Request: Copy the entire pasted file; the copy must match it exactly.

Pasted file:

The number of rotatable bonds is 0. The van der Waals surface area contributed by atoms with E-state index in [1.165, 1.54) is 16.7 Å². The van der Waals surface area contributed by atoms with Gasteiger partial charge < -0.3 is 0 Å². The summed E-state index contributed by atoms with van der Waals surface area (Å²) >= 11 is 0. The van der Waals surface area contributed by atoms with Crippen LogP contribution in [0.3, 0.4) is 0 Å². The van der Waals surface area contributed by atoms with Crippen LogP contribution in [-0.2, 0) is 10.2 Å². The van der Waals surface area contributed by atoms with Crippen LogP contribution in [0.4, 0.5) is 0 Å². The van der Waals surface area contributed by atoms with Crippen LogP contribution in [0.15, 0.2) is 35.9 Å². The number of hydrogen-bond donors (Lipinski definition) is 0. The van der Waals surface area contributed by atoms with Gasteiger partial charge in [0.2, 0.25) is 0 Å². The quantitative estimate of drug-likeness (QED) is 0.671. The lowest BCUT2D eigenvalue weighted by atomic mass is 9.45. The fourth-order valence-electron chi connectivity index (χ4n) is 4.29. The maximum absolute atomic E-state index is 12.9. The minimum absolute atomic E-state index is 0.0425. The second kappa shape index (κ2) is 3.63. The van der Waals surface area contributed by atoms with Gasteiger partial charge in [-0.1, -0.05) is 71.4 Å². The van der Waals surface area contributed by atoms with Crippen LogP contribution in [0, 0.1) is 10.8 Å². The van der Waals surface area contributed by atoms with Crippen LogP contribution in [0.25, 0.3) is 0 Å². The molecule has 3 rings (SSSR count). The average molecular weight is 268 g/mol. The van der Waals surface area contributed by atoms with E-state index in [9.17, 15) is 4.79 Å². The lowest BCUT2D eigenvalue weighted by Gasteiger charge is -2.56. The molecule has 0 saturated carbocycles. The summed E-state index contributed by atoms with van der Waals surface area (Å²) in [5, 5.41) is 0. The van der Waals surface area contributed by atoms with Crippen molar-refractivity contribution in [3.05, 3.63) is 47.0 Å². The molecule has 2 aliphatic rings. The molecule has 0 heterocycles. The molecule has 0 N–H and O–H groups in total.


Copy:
The number of rotatable bonds is 0. The van der Waals surface area contributed by atoms with E-state index in [1.165, 1.54) is 16.7 Å². The van der Waals surface area contributed by atoms with Gasteiger partial charge < -0.3 is 0 Å². The summed E-state index contributed by atoms with van der Waals surface area (Å²) >= 11 is 0. The van der Waals surface area contributed by atoms with Crippen LogP contribution in [0.3, 0.4) is 0 Å². The van der Waals surface area contributed by atoms with Crippen LogP contribution in [-0.2, 0) is 10.2 Å². The van der Waals surface area contributed by atoms with Crippen LogP contribution in [0.4, 0.5) is 0 Å². The van der Waals surface area contributed by atoms with Crippen LogP contribution in [0.15, 0.2) is 35.9 Å². The number of hydrogen-bond donors (Lipinski definition) is 0. The van der Waals surface area contributed by atoms with Gasteiger partial charge in [0.2, 0.25) is 0 Å². The quantitative estimate of drug-likeness (QED) is 0.671. The lowest BCUT2D eigenvalue weighted by atomic mass is 9.45. The fourth-order valence-electron chi connectivity index (χ4n) is 4.29. The maximum absolute atomic E-state index is 12.9. The minimum absolute atomic E-state index is 0.0425. The second kappa shape index (κ2) is 3.63. The van der Waals surface area contributed by atoms with Gasteiger partial charge in [-0.1, -0.05) is 71.4 Å². The van der Waals surface area contributed by atoms with Crippen LogP contribution in [0, 0.1) is 10.8 Å². The van der Waals surface area contributed by atoms with Crippen LogP contribution in [0.25, 0.3) is 0 Å². The molecule has 3 rings (SSSR count). The average molecular weight is 268 g/mol. The van der Waals surface area contributed by atoms with E-state index in [9.17, 15) is 4.79 Å². The lowest BCUT2D eigenvalue weighted by Gasteiger charge is -2.56. The molecule has 0 saturated carbocycles. The summed E-state index contributed by atoms with van der Waals surface area (Å²) in [5, 5.41) is 0. The van der Waals surface area contributed by atoms with Crippen molar-refractivity contribution in [3.05, 3.63) is 47.0 Å². The molecule has 2 aliphatic rings. The molecule has 0 heterocycles. The molecule has 0 N–H and O–H groups in total.